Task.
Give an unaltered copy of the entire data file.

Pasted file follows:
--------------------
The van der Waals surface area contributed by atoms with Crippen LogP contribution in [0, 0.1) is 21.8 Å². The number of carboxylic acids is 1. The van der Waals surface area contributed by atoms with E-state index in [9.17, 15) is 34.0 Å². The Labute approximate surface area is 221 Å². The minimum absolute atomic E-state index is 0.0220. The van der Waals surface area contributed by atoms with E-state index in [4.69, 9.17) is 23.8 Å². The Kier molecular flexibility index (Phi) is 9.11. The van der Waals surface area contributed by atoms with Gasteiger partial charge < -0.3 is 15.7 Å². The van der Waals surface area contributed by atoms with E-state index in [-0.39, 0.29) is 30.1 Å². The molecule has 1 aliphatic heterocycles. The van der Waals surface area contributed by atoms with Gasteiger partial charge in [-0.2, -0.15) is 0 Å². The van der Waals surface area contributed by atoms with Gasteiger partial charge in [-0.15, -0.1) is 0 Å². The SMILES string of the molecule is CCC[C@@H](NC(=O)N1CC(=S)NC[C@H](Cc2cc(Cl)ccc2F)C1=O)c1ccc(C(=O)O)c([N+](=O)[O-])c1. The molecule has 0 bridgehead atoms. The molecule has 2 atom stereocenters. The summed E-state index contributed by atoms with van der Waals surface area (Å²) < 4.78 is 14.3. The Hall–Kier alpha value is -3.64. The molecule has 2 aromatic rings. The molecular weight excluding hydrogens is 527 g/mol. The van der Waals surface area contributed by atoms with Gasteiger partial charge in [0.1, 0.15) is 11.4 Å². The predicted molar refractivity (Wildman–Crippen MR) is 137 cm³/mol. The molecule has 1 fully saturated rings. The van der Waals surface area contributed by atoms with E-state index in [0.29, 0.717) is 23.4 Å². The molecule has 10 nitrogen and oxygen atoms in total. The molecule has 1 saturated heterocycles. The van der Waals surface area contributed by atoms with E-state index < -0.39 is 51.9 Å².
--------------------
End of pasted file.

The van der Waals surface area contributed by atoms with Crippen LogP contribution in [0, 0.1) is 21.8 Å². The number of carboxylic acids is 1. The van der Waals surface area contributed by atoms with E-state index in [9.17, 15) is 34.0 Å². The Labute approximate surface area is 221 Å². The minimum absolute atomic E-state index is 0.0220. The van der Waals surface area contributed by atoms with E-state index in [4.69, 9.17) is 23.8 Å². The Kier molecular flexibility index (Phi) is 9.11. The van der Waals surface area contributed by atoms with Gasteiger partial charge < -0.3 is 15.7 Å². The van der Waals surface area contributed by atoms with E-state index in [-0.39, 0.29) is 30.1 Å². The molecule has 1 aliphatic heterocycles. The van der Waals surface area contributed by atoms with Gasteiger partial charge in [-0.2, -0.15) is 0 Å². The van der Waals surface area contributed by atoms with Gasteiger partial charge in [-0.15, -0.1) is 0 Å². The SMILES string of the molecule is CCC[C@@H](NC(=O)N1CC(=S)NC[C@H](Cc2cc(Cl)ccc2F)C1=O)c1ccc(C(=O)O)c([N+](=O)[O-])c1. The molecule has 0 bridgehead atoms. The molecule has 2 atom stereocenters. The summed E-state index contributed by atoms with van der Waals surface area (Å²) < 4.78 is 14.3. The Hall–Kier alpha value is -3.64. The molecule has 2 aromatic rings. The molecular weight excluding hydrogens is 527 g/mol. The van der Waals surface area contributed by atoms with Gasteiger partial charge in [0.1, 0.15) is 11.4 Å². The predicted molar refractivity (Wildman–Crippen MR) is 137 cm³/mol. The molecule has 1 fully saturated rings. The van der Waals surface area contributed by atoms with E-state index in [0.29, 0.717) is 23.4 Å². The molecule has 10 nitrogen and oxygen atoms in total. The molecule has 1 saturated heterocycles. The van der Waals surface area contributed by atoms with E-state index < -0.39 is 51.9 Å².